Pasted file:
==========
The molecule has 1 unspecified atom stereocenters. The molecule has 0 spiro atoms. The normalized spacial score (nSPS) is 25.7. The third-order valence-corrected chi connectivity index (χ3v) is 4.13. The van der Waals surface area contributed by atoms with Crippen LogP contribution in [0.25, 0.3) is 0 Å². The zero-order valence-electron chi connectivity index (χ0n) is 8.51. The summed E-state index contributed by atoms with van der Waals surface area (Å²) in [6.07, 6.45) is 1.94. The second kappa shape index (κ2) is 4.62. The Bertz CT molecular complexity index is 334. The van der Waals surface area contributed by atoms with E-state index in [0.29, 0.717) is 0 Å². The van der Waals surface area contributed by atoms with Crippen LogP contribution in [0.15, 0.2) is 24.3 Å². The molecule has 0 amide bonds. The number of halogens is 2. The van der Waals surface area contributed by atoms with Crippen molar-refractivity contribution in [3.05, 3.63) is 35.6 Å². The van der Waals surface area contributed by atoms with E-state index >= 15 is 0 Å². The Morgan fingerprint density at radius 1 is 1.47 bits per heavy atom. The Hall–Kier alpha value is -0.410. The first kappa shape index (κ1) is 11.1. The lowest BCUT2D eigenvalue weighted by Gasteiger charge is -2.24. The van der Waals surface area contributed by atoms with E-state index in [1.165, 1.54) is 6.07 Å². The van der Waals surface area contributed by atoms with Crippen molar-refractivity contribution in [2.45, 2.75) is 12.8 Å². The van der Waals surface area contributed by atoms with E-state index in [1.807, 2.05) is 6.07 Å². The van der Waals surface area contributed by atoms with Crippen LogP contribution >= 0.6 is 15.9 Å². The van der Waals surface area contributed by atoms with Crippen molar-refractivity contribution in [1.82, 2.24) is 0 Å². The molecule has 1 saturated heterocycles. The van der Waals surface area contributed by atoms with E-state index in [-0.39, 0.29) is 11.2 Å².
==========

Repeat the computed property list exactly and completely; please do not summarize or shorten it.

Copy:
The molecule has 1 unspecified atom stereocenters. The molecule has 0 spiro atoms. The normalized spacial score (nSPS) is 25.7. The third-order valence-corrected chi connectivity index (χ3v) is 4.13. The van der Waals surface area contributed by atoms with Crippen LogP contribution in [0.25, 0.3) is 0 Å². The zero-order valence-electron chi connectivity index (χ0n) is 8.51. The summed E-state index contributed by atoms with van der Waals surface area (Å²) in [6.07, 6.45) is 1.94. The second kappa shape index (κ2) is 4.62. The Bertz CT molecular complexity index is 334. The van der Waals surface area contributed by atoms with E-state index in [0.29, 0.717) is 0 Å². The van der Waals surface area contributed by atoms with Crippen LogP contribution in [0.15, 0.2) is 24.3 Å². The molecule has 0 amide bonds. The number of halogens is 2. The van der Waals surface area contributed by atoms with Crippen molar-refractivity contribution in [3.05, 3.63) is 35.6 Å². The van der Waals surface area contributed by atoms with E-state index >= 15 is 0 Å². The Morgan fingerprint density at radius 1 is 1.47 bits per heavy atom. The Hall–Kier alpha value is -0.410. The first kappa shape index (κ1) is 11.1. The lowest BCUT2D eigenvalue weighted by Gasteiger charge is -2.24. The van der Waals surface area contributed by atoms with E-state index in [1.165, 1.54) is 6.07 Å². The van der Waals surface area contributed by atoms with Crippen molar-refractivity contribution in [2.45, 2.75) is 12.8 Å². The van der Waals surface area contributed by atoms with E-state index in [1.807, 2.05) is 6.07 Å². The van der Waals surface area contributed by atoms with Crippen LogP contribution >= 0.6 is 15.9 Å². The van der Waals surface area contributed by atoms with Crippen molar-refractivity contribution in [1.82, 2.24) is 0 Å². The molecule has 1 saturated heterocycles. The van der Waals surface area contributed by atoms with E-state index in [-0.39, 0.29) is 11.2 Å².